During the recent Harry Potter Day event at Airdrie Public Library (APL), I saw a familiar young patron sitting cross-legged on a chair in the children’s DVD/Blu-ray section.
She was reading a young adult novel.
I won’t use her real name, but for the sake of clarity we’ll call this young patron Clara.
Clara comes to the library often, and despite the chaos around her that day, she was immersed in her book.
I approached and asked her how she could read with so much going on.
She shrugged and said the noise didn’t bother her, and then she said this:
“I like reading here – it’s peaceful.”
I laughed and said something like, “that’s cool,” and then wondered off to photograph Harry Potter and Hermione Granger.
However, Clara’s sincere response reminded me of the diverse reasons why people use libraries.
Many patrons use their free library card to read the books they can’t afford to buy. Others come for the free all-ages programming, or special events, or for the free Wi-Fi and computer use. Others use the facility to study and to write exams in their quest to build a better future for themselves and their families.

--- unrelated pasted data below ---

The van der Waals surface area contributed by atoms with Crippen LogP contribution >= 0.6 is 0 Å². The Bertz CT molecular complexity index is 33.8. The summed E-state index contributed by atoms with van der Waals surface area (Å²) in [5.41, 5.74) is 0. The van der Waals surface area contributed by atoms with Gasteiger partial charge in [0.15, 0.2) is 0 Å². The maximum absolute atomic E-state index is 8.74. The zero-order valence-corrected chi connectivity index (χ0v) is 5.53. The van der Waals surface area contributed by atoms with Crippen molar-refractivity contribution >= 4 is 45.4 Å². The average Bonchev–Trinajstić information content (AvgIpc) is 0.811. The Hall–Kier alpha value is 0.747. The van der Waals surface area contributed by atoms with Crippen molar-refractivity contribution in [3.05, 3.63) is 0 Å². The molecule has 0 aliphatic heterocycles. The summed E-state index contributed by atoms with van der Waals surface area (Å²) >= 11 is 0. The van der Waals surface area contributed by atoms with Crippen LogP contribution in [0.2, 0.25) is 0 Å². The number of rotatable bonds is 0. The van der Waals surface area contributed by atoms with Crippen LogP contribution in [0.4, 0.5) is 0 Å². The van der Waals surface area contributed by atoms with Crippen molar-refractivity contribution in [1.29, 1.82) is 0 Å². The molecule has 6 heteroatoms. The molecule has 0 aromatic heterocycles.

People like Clara come because they find solace among the stacks.
This is why, in any library in Alberta, you’ll find welcoming and inclusive spaces where everyone, no matter their ethnic, cultural, or economic background, is just like you – a reader, a learner, a human.
In these libraries, you’ll find books on just about any topic, from the world’s religions and philosophies to human biology and sexuality.
Libraries are inclusive spaces because they welcome everyone, including a young reader who thinks of the library as a place where she can sit and read, even with hordes of spell-casting wizards running around.
To learn more about APL’s programs, events, and resources, visit airdriepubliclibrary.ca